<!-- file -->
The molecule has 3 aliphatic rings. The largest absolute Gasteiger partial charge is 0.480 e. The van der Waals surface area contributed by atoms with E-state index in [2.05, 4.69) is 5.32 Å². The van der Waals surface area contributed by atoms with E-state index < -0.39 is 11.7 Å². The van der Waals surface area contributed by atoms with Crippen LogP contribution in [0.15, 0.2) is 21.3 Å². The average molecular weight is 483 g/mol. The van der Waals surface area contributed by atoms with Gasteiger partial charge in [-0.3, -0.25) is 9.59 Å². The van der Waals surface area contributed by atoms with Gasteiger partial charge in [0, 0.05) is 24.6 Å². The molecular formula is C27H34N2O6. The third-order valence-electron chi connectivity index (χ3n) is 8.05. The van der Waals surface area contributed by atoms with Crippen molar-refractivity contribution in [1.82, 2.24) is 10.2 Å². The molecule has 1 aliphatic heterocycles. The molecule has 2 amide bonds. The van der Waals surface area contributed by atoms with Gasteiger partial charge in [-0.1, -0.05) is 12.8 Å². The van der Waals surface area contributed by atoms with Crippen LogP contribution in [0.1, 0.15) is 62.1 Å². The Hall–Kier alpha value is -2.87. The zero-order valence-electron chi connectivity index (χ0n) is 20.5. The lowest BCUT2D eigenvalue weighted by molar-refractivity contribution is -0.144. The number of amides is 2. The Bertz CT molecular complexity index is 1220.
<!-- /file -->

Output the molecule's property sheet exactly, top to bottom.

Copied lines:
The molecule has 3 aliphatic rings. The largest absolute Gasteiger partial charge is 0.480 e. The van der Waals surface area contributed by atoms with E-state index in [2.05, 4.69) is 5.32 Å². The van der Waals surface area contributed by atoms with E-state index < -0.39 is 11.7 Å². The van der Waals surface area contributed by atoms with Crippen LogP contribution in [0.15, 0.2) is 21.3 Å². The average molecular weight is 483 g/mol. The van der Waals surface area contributed by atoms with Gasteiger partial charge in [-0.3, -0.25) is 9.59 Å². The van der Waals surface area contributed by atoms with Gasteiger partial charge in [0, 0.05) is 24.6 Å². The molecular formula is C27H34N2O6. The third-order valence-electron chi connectivity index (χ3n) is 8.05. The van der Waals surface area contributed by atoms with Crippen molar-refractivity contribution in [1.82, 2.24) is 10.2 Å². The molecule has 1 aliphatic heterocycles. The molecule has 2 amide bonds. The van der Waals surface area contributed by atoms with Gasteiger partial charge in [-0.1, -0.05) is 12.8 Å². The van der Waals surface area contributed by atoms with Crippen LogP contribution in [0.1, 0.15) is 62.1 Å². The Hall–Kier alpha value is -2.87. The zero-order valence-electron chi connectivity index (χ0n) is 20.5. The lowest BCUT2D eigenvalue weighted by molar-refractivity contribution is -0.144. The number of amides is 2. The Bertz CT molecular complexity index is 1220.